Brooklyn Co-Living Development Promises Bohemian Lifestyle for $1,800 a Month

The 19 tenants will share a rooftop garden and a weekly cleaning service.

The shared work and dining space at 1162 Pacific Street (Credit: Common)

In yet another take on millennial-centric urban housing, Common, a new co-living development, announced its first location in Crown Heights, Brooklyn on Monday. Nineteen tenants, for the monthly price of $1,800 apiece, will share the space, which comes equipped with an expansive rooftop garden and shared dining room.

Common promises its new Crown Heights residents will “experience bohemian energy, cultural diversity and strong community vibe,” at 1162 Pacific Street, which also happens to be directly across the street from a homeless shelter, according to DNAinfo.

Membership will give tenants access to furnished rooms, utilities, kitchen appliances and a weekly cleaning service. With new-age technology — right down to doors unlockable by Apple Watch — the co-living space seems to remove the hassles that come with the reality of “bohemian” living.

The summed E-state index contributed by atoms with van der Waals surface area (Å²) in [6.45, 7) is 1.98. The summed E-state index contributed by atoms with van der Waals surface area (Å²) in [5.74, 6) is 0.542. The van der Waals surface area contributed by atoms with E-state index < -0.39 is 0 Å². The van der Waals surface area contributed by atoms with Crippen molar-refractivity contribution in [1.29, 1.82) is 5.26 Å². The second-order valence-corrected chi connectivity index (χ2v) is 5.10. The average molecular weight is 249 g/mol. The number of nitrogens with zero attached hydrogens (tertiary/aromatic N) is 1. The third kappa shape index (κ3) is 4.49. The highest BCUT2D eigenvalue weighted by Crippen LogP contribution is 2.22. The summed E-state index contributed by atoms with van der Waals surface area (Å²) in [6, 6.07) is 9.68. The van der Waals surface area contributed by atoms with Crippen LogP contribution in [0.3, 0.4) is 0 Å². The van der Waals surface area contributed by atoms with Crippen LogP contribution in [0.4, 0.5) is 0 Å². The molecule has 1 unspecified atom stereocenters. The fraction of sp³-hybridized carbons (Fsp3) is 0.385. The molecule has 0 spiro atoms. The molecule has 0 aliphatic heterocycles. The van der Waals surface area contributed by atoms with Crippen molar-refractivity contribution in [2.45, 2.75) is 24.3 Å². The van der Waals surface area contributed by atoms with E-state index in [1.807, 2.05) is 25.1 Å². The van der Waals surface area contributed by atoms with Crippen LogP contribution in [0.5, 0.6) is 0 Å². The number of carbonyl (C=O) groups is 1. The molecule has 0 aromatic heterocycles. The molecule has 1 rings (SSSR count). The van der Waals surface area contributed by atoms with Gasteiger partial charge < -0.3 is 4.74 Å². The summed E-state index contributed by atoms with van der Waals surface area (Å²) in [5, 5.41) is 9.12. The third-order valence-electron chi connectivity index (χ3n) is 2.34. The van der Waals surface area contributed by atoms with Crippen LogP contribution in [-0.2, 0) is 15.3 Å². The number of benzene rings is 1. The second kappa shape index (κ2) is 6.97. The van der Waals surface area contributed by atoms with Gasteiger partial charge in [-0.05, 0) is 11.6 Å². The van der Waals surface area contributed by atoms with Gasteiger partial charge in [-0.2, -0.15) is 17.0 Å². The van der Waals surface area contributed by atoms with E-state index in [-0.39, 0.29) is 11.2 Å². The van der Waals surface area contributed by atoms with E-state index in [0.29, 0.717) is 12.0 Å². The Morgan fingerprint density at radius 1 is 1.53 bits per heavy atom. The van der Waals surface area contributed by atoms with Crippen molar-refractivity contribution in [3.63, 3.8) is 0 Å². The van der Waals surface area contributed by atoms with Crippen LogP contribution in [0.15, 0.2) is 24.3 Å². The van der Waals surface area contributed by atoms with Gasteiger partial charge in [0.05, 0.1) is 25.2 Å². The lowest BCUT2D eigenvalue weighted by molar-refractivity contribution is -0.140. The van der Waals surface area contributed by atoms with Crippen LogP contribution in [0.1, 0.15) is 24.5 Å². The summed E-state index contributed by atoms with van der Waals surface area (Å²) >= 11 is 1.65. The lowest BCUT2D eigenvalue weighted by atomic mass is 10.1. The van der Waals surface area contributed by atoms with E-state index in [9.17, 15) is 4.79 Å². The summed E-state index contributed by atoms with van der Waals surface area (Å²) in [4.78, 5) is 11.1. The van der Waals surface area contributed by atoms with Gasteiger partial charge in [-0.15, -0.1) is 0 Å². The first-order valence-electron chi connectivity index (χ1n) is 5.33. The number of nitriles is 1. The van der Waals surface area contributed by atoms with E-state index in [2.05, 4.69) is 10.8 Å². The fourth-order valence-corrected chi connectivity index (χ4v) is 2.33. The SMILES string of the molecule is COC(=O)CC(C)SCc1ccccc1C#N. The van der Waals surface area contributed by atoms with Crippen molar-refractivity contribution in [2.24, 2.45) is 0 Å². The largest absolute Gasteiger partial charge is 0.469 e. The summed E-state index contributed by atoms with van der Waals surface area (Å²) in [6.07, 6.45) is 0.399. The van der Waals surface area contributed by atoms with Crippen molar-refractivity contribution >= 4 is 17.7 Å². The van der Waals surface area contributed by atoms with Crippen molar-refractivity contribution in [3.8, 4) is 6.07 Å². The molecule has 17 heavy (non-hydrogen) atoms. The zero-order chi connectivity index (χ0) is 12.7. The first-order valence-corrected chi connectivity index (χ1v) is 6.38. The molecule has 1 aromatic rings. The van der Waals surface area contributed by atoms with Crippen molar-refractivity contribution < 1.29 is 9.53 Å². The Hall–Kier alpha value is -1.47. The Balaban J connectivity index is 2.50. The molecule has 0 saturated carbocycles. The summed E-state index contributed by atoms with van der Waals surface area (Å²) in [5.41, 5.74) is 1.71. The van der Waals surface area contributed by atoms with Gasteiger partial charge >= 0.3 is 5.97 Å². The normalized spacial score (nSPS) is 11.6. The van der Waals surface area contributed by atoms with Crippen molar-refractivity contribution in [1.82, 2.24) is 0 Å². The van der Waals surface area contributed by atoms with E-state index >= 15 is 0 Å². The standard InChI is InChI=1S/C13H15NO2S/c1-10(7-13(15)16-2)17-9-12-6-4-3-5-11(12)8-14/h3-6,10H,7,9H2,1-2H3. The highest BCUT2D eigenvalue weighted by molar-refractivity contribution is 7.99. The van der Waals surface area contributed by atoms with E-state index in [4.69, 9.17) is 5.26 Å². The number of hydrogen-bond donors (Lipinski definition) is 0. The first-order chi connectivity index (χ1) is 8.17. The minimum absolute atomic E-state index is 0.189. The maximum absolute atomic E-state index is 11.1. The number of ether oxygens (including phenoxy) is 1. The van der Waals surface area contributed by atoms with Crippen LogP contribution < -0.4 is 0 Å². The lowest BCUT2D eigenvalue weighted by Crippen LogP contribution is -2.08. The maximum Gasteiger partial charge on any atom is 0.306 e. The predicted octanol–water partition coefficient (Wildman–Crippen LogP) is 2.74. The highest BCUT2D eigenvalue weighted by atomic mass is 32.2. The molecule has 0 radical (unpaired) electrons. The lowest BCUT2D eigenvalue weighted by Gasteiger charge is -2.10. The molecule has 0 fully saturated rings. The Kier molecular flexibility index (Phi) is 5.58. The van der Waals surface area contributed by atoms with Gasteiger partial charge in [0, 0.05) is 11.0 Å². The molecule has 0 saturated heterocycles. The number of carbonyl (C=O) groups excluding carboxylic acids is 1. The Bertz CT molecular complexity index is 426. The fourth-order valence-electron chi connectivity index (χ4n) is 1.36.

Earlier this year, a developer in Philadelphia announced plans for a building where millennials could live and work. The New York Times reported on a similar co-living space in Williamsburg in August.

Some praise Common and other spaces like it as a healthy solution to New York’s housing crisis. Gizmodo notes Common is, if nothing else, creating more units for living, and keeping rents relatively affordable. However, critics of such developments see them as another piece of the gentrification puzzle, heightening the potential to displace longtime residents in neighborhoods. That’s not stopping people from seeking a new home at Common, though: According to DNAinfo, 300 have already applied to secure one of the 19 bedrooms.

Marielle Mondon is an editor and freelance journalist in Philadelphia. Her work has appeared in Philadelphia City Paper, Wild Magazine, and PolicyMic. She previously reported on communities in Northern Manhattan while earning an M.S. in journalism from Columbia University.

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Tags: new york cityaffordable housingreal estatebrooklyn

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